Project 57

Kill the Indian, Save the Man

Adaptation and resistance, exaggeration and lies, dreams and memories are recurring themes in Nicholas Galanin’s work. He draws upon a wide range of Indigenous technologies and global materials when exploring ideas through his art.

Born in Sitka, Alaska, Galanin has trained in traditional as well as contemporary approaches to art. His body of work simultaneously preserves his culture and explores new perceptual territory. He studied at the London Guildhall University where he received a bachelor of fine arts degree with honors in jewelry design and silversmithing. He earned a master’s degree in Indigenous visual arts at Massey University in New Zealand. Galanin is also an accomplished musician who performs under the name Silver Jackson. He finds new expression in fashion design. His many artistic influences merge in this multimedia exhibition of large sculptures, video and live performance.

Galanin says in his artist statement that culture cannot be contained as it unfolds: “My art enters this stream at many different points, looking backwards, looking forwards, generating its own sound and motion. I am inspired by generations of Tlingit and Unangax creativity and contribute to this wealthy conversation through active curiosity. There is no room in this exploration for the tired prescriptions of the ‘Indian art world’ and its institutions. Through creating I assert my freedom.”

This exhibition is part of the Patricia B. Wolf Solo Exhibition Series, presented with generous support from the Alaska State Council on the Arts; the National Endowment for the Arts, a federal agency; and the Anchorage Museum Foundation’s Alaska Airlines Silver Anniversary Fund.

Artist Statement

This exhibition unites respect, relationship and homage to our communities, a harmony with land and environment, and a history of survival through sculptural installation, sound, moving image, performance, collaboration and adornment. The lens of colonial violence is often disregarded as a “necessary tragedy” to tame a final frontier with pioneering homesteads, while colonial mathematics only recounts the recent settler generation.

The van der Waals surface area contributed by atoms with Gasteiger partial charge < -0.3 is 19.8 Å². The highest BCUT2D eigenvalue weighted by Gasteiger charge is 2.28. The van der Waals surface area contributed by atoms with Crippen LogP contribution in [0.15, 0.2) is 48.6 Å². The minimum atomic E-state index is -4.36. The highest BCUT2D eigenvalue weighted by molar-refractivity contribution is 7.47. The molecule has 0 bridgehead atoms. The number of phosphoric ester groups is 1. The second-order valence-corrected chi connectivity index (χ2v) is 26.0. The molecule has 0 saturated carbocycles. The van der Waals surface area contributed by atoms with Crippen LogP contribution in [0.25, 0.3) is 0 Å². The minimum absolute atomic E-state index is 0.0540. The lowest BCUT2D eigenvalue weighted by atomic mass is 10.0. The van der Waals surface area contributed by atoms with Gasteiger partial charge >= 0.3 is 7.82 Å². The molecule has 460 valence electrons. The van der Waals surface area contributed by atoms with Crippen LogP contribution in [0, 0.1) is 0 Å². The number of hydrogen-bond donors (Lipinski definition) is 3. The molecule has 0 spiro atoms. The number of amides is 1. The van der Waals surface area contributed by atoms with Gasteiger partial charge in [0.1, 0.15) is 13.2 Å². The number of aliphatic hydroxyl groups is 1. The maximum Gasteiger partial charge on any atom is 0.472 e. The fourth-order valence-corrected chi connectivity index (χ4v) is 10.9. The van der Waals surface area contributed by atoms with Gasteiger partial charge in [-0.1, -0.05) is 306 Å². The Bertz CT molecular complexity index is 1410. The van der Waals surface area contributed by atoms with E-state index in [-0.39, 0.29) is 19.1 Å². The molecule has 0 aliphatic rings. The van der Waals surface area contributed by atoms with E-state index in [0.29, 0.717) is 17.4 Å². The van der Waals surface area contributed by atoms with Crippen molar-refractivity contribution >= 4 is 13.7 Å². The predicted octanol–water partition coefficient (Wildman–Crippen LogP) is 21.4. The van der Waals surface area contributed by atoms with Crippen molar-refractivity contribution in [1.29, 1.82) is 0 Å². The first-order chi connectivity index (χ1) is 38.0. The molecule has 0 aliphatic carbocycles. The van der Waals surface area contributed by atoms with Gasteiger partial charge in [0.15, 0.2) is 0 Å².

These works dissect, reconnect and map the real history of settler violence as experienced by First Nations peoples. New collaborations and creative discourse have been constructed, including work by Leonard Getinthecar (Nicholas & Jerrod Galanin) and No Pigs In Paradise, a collaboration with Nep Sidhu.

A Supple Plunder, by Leonard Getinthecar is a clarification of gross colonial perversion, honoring twelve Unangan men who were bound together and shot with one bullet, which lodged in the ninth man. No unveiled memorial, no national holiday, not even a school honoring these ancestors exists. No dollar bill memorializing the lives lost defending our homeland. No trial. No error.

No Pigs In Paradise as described by Nep Sidhu,

“...speaks to an understanding of the specific histories of First Nations’ women and a clear understanding of women as essential to the restoration of First Nations’ societies. First Nations women are reaffirmed as the integral component to the reestablishment of balance and harmony. The path exists and the end goal is clear. The right path in this instance starts with protecting the women – leveraging ornament, textile, ceremony, incantation so they can be prepared to lead their families, communities and societies to an exalted, harmonious and prosperous status quo.”

The legacy of human rights violations experienced by First Nations people, including and as a result of the genocide, still reverberate today evidenced by the epidemic of rape, homicide and kidnapping against First Nations women, the quick sale economy of First Nations culture, the misappropriation of our visual language, active amnesia and the blatant disregard for place and the history of our land.

The works contained within this exhibition push forward long standing conversations, artistic and discursive, within First Nation communities and amongst their allies about the most efficacious ways to restore harmony and balance. As people whose existence has always been dependent on the earth, uplifting our women, restoring our land and reinstituting our values are not contradictory acts. Rather these ideas run parallel and are the basis for a self-determined perseverance.